Navalny must go to a penal colony, but what does that actually mean?
A few years later, the same thing happened to the members of the rock group Pussy Riot. These feminists criticized Putin’s policies and protested against his reelection in 2012. In the same year, the three women were sentenced to two years in prison in a concentration camp, sparking international protests.
“But an amnesty law released the Busy Rayot women after a year,” says Jansen. “This had something to do with the 2014 Winter Olympics in Sochi.” The band members demanded a boycott of the event.
The Russian penal colonies are reminiscent of the Gulag, as the criminal camp system was called in Soviet times. Their long and sinister history began around 1930. During Stalin’s rule, and until his death in 1953, an estimated 18 million people were sent to the camps. About one in ten prisoners do not survive.
Officially, the camps had an ideal goal, says Jansen. “The convicts have been re-educated to be exemplary citizens.” But in reality, atrocities occurred, such as inmates being forced to cut down trees in the biting cold of Siberia. The atrocities became known around the world in the 1970s thanks to the book The Gulag Archipelago Van Alexander Solzgensen.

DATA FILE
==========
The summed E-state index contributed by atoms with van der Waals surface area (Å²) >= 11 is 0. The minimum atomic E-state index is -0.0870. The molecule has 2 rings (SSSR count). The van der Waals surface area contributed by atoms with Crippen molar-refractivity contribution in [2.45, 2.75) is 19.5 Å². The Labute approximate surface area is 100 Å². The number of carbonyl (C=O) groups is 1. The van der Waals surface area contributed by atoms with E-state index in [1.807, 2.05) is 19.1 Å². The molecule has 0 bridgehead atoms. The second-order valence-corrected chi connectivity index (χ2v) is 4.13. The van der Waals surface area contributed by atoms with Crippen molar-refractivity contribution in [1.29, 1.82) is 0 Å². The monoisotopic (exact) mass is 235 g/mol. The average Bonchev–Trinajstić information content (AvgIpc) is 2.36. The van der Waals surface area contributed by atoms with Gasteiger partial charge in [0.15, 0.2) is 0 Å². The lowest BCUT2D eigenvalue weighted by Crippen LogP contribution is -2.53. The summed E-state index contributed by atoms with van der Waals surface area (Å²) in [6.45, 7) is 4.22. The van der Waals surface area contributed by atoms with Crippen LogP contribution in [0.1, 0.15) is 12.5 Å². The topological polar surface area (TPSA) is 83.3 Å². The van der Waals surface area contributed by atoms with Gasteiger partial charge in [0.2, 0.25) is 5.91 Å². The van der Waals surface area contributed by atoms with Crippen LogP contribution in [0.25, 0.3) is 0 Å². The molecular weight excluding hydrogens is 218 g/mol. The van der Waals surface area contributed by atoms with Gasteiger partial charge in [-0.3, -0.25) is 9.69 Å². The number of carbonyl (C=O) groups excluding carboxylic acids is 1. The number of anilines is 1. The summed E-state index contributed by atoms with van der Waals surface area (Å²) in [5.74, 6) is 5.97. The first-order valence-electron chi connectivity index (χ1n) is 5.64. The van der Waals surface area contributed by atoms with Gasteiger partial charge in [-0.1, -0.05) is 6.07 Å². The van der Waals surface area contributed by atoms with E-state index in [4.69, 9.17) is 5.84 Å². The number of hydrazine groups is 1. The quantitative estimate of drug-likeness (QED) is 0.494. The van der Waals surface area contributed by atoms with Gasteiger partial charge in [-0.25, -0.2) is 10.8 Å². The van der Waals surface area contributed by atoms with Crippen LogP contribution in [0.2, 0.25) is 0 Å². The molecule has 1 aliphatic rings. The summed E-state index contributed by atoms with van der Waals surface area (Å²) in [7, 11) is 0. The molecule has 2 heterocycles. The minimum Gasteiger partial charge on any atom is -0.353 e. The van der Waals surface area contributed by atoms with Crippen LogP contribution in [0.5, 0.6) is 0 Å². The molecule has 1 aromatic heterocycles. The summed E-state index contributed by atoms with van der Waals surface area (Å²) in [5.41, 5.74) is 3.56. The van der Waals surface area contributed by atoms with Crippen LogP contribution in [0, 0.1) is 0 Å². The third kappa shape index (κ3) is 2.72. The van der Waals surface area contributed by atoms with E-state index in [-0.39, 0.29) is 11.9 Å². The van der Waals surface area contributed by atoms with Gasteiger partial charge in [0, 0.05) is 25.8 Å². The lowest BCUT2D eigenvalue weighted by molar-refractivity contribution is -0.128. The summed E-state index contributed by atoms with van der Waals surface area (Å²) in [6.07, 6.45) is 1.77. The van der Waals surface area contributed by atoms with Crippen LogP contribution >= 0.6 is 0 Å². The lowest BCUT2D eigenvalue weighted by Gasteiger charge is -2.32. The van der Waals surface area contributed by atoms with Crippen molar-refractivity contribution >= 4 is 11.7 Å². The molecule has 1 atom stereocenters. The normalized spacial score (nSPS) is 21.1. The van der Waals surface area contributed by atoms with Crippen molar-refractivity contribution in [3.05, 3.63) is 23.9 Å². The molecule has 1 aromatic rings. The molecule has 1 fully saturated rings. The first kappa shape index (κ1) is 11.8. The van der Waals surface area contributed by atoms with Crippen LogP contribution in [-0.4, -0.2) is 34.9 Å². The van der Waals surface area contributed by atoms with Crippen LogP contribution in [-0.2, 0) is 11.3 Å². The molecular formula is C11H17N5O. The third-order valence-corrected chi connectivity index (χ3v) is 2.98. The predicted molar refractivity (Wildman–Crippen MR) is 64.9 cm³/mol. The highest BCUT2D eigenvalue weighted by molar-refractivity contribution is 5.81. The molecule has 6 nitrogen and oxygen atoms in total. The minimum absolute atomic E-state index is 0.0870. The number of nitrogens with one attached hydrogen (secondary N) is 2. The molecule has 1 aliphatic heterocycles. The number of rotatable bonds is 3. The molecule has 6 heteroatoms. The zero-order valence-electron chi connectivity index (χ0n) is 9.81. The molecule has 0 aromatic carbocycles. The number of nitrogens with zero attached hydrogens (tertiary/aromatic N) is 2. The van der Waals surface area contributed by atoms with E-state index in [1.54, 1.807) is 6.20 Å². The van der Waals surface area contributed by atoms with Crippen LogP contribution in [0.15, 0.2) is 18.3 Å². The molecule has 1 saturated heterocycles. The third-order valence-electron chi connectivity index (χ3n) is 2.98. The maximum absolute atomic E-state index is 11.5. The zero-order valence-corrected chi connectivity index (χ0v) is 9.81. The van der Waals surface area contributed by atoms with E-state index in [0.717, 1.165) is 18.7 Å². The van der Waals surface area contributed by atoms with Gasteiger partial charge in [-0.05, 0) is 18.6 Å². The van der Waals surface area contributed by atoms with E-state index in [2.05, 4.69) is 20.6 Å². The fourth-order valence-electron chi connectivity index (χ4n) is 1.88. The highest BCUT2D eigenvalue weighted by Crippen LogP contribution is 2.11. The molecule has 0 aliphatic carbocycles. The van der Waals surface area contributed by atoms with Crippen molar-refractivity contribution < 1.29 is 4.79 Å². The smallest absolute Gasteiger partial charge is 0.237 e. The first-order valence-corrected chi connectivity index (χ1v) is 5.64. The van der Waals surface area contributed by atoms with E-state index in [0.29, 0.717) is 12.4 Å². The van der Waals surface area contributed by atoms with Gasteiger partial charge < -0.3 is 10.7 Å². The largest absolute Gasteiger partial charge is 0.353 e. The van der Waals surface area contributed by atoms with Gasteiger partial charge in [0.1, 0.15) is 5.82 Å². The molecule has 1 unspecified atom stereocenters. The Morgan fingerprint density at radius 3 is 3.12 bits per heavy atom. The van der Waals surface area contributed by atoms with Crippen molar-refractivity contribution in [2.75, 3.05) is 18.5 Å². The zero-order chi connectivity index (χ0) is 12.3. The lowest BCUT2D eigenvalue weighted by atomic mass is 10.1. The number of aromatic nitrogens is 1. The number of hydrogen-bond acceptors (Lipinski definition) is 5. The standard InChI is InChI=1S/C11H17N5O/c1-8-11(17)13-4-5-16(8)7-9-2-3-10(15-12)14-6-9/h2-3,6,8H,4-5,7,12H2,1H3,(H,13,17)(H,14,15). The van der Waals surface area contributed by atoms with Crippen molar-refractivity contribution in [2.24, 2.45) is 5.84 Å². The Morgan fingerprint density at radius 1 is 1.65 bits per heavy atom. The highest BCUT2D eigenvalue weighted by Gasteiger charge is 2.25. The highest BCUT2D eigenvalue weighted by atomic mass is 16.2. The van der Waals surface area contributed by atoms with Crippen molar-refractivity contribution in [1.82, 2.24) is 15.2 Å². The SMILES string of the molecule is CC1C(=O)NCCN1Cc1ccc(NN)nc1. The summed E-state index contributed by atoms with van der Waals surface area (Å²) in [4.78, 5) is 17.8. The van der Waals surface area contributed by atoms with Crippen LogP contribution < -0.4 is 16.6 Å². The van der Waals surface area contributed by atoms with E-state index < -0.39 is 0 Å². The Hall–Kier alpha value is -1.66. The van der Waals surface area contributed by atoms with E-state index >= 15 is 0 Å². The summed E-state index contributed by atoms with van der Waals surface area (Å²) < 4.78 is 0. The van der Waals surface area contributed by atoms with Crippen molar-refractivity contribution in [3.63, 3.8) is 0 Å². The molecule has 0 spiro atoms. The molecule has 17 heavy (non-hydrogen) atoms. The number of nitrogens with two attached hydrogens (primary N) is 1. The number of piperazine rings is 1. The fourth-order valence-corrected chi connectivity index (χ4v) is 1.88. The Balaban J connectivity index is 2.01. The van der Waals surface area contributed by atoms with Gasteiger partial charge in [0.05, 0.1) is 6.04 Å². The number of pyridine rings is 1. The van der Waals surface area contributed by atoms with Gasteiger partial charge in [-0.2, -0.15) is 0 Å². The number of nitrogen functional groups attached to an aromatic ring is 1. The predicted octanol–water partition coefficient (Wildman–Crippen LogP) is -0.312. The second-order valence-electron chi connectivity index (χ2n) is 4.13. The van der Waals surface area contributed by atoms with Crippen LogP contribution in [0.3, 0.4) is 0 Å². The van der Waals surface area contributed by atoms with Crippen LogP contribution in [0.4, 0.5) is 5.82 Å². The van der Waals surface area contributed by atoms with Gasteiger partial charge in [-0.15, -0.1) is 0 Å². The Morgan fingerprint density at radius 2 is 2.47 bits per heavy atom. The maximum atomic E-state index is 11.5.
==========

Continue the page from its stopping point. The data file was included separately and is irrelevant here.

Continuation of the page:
Although Gulag was formally dissolved in 1960, many similarities still exist with the current Punitive Colonies. Chief among these elements, according to critics, is that the code of conduct within the camps has not been radically modernized since the Soviet era. Much corruption and exploitation will happen with impunity.
This photo was confirmed in 2013 by a member of Pussy Riot, who described in an open letter her first meeting with the directors of the Mordovia penal colony. Someone told her, “You have to realize that when it comes to politics, I’m a Stalinist.” Another added, “We have here gained stronger spirits than yours.”
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